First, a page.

Environmental Segments Definition & Explanations
Following are the 4 Environmental Segments:
The lithosphere is the earth’s crust, which is made up of soil and rocks. Inorganic, organic, and water make up the soil, which is the most important constituent of the lithosphere. Compounds or mixes generated from the elements Si, Ca, K, Al, Fe, Mn, Ti, O, and others make up the major mineral ingredients. (oxides, silicates, and carbonates). The organic constituents are mainly polysaccharides, organic compounds of N, P, and S, sugar, and humic materials. The organic constituents even though form only around 4-6% of the lithosphere, they are responsible for the fertility of the soil and hence its productivity. The clay minerals and humus supply essential trace metals to the plants due to their high cation exchange capacity.
This comprises all surface and ground-water resources such as seas, oceans, lakes, streams, glaciers, polar ice caps, and the water locked in rock cervices and minerals below earth crust. The distribution of water among these resources are as under:
- Oceans and seas 96-97%
- Glaciers and polar ice caps 2-3 %
- Freshwater <1%
The water locked up in the oceans and seas is too salty and cannot be used directly for human consumption, domestic, agriculture, or industrial purposes. Only less than 1% of water resources are available for human exploitation. Water is considered to be a common compound with uncommon properties due to hydrogen bonding. Without hydrogen bonding water would have boiled at -100’C making life impossible on the earth. Because of Hydrogen bonding, water is a liquid at room temperature, with m.p. of 0°C and b.p. of 100oC at atmospheric pressure. These uncommon properties are mainly responsible for supporting terrestrial and aquatic life on earth.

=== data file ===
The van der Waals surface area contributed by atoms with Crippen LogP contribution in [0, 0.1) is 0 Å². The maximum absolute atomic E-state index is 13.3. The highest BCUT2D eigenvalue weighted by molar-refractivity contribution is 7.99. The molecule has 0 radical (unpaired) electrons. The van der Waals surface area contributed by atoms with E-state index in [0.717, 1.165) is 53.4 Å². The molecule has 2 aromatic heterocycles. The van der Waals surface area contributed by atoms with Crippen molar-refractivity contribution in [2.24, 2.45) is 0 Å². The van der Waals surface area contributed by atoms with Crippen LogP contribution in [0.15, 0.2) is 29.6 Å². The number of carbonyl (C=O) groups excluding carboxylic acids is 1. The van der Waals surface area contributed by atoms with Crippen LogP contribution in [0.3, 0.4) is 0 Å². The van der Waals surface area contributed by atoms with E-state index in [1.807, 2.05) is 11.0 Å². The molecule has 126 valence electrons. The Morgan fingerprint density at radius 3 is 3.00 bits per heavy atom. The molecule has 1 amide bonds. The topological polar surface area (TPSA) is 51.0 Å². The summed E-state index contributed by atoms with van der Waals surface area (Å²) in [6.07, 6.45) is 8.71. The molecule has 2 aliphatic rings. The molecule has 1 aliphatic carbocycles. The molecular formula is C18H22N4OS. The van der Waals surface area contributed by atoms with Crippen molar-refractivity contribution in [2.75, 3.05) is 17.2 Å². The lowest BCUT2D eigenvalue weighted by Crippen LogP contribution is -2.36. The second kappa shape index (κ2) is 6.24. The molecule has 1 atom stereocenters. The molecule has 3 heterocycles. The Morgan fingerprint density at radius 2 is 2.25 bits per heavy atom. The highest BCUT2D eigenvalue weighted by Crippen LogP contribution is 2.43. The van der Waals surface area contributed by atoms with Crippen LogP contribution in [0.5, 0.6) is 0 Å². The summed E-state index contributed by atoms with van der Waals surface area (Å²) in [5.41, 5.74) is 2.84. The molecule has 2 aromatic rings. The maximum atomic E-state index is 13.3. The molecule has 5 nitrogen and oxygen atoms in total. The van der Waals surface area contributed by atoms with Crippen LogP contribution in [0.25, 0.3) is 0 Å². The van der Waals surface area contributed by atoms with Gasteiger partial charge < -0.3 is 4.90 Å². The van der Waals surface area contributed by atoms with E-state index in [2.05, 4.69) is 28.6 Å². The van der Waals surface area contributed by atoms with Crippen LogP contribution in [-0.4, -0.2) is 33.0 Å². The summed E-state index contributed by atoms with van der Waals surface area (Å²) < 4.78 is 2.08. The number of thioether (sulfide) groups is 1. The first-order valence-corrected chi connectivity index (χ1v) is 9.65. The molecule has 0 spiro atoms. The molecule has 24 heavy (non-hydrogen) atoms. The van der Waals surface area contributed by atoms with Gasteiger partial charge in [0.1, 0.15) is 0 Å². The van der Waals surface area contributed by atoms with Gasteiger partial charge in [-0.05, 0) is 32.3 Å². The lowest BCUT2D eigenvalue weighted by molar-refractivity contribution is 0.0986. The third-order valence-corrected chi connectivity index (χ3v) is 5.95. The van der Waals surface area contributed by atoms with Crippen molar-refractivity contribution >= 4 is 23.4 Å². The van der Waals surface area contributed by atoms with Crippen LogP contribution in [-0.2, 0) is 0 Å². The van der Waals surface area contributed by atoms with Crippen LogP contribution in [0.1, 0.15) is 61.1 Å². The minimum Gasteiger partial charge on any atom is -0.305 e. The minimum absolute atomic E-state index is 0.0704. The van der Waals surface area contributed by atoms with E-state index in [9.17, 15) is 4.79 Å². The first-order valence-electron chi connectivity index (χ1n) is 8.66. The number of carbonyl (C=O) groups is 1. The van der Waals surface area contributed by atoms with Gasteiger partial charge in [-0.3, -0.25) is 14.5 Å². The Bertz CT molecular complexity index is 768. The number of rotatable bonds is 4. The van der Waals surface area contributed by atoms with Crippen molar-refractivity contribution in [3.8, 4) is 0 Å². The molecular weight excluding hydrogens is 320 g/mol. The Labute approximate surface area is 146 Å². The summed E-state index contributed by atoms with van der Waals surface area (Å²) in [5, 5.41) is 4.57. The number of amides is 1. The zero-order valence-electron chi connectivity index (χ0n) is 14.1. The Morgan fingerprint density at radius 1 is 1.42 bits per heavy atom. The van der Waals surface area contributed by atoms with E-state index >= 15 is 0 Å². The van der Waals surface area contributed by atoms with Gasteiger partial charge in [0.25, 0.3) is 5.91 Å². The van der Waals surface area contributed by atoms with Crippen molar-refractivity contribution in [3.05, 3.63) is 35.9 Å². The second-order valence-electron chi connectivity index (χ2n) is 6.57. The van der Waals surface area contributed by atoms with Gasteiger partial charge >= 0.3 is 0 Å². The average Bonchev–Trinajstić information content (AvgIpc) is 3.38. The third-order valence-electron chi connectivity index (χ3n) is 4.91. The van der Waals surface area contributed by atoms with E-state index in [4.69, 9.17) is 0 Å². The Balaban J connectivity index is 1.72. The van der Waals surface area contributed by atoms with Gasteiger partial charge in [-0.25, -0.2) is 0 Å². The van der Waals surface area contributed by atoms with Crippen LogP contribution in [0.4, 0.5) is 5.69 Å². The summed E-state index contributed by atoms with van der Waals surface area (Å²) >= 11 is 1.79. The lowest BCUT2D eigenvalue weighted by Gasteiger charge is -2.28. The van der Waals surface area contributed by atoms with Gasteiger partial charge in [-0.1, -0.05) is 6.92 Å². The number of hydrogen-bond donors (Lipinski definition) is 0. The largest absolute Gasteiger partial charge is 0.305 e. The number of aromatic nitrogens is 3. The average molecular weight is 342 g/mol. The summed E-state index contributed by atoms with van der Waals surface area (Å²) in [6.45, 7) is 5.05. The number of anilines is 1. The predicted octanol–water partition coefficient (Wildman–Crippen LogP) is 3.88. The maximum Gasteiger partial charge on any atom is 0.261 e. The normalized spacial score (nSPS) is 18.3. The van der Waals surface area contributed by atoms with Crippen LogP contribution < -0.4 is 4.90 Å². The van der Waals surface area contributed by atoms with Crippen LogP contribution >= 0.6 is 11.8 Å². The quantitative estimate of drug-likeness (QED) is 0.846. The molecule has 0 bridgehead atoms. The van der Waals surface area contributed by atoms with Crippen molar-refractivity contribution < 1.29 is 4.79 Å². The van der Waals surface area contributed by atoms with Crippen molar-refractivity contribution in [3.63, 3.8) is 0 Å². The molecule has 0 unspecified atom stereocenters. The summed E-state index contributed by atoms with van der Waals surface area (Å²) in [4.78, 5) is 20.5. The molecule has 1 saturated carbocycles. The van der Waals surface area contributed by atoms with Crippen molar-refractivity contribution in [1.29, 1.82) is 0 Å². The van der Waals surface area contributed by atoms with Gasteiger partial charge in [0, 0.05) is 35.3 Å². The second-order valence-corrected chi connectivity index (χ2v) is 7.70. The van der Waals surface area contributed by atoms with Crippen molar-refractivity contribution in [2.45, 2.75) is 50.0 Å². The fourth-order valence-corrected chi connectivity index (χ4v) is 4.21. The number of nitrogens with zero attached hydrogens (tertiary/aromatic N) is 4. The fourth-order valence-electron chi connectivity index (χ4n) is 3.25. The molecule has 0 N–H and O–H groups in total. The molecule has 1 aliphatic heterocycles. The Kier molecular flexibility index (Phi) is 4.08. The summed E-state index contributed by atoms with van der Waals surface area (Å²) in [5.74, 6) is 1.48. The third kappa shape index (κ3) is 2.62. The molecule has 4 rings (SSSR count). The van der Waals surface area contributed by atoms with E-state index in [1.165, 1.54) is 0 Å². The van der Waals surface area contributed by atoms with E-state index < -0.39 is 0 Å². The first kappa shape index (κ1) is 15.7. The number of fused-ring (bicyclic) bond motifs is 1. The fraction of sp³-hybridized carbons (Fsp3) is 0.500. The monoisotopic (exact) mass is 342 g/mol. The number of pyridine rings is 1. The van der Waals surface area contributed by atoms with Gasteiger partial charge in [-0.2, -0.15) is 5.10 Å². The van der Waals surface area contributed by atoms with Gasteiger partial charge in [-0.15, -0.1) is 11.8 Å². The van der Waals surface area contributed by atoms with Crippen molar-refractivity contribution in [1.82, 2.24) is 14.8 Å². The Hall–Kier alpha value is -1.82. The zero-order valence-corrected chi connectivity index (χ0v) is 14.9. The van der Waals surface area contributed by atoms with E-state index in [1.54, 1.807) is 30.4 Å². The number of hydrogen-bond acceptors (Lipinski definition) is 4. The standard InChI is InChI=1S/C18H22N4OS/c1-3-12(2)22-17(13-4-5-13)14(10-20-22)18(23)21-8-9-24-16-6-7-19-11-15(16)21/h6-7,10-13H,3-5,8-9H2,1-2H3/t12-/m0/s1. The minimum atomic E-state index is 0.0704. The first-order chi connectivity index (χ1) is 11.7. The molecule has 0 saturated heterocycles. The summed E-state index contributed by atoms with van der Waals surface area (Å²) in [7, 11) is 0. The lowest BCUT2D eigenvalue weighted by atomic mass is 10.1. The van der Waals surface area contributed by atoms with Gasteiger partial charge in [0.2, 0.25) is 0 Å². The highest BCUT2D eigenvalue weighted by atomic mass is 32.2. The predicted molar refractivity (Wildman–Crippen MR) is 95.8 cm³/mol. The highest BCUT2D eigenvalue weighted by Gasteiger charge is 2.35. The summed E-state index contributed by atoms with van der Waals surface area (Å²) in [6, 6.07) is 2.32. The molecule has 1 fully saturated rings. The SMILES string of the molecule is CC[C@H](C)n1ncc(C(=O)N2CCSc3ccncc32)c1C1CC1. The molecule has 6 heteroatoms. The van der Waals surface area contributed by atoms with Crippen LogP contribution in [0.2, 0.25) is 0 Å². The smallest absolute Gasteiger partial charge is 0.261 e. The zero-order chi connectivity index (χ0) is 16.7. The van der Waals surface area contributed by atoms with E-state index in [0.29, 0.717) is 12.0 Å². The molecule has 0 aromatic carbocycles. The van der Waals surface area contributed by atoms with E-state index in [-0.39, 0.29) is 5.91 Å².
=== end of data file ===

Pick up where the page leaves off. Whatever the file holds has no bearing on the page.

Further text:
The biosphere is the region encircling the earth’s surface where life exists. This portion extends from 10000 m below sea level to 6000 m above sea level. Life forms do not exist outside this zone. The biosphere covers all life forms and their interaction with segments of the environment viz. lithosphere, hydrosphere, and atmosphere. Life-sustaining resources like food, water, and oxygen present in the biosphere are being withdrawn and waste products in increasing quantities are being dumped. The biosphere has been absorbing this and assimilating them. However, the rate of waste dumping has gone beyond the assimilating capability of the biosphere, and signals of this stress are becoming evident.
The atmosphere comprises a mixture of gases (e.g., N2, O2, CO2, Ar, etc), which acts as a protective blanket of gaseous surrounding the earth, that maintains life on the earth. It protects from hostile outer space environment and extends up to 500 km above the earth’s surface. A constant exchange of matter takes place between the atmosphere, biosphere, and hydrosphere. Their relative weights are of the order:
- Biosphere 1
- Atmosphere 300
- Hydrosphere 69,100.
The atmospheric temperature, pressure, and density vary considerably with altitude. The atmosphere protects the earth from cosmic radiation and a major portion of harmful electromagnetic radiation from the sun. The. atmosphere screens the tissue-damaging ultraviolet radiation below 300 nm from the sun and allows only radiations in the range of 300-2500 nm (near UV to near IR) and radio waves. It provides life-sustaining oxygen, the macronutrient nitrogen, and carbon dioxide needed for photosynthesis.
The atmosphere plays a major role in maintaining the heat balance of the earth by absorbing IR radiation from the sun and re-emitting it from the earth in the form of heat. In addition, the atmosphere is the medium of carriage of water from the oceans to the land in the hydrological cycle.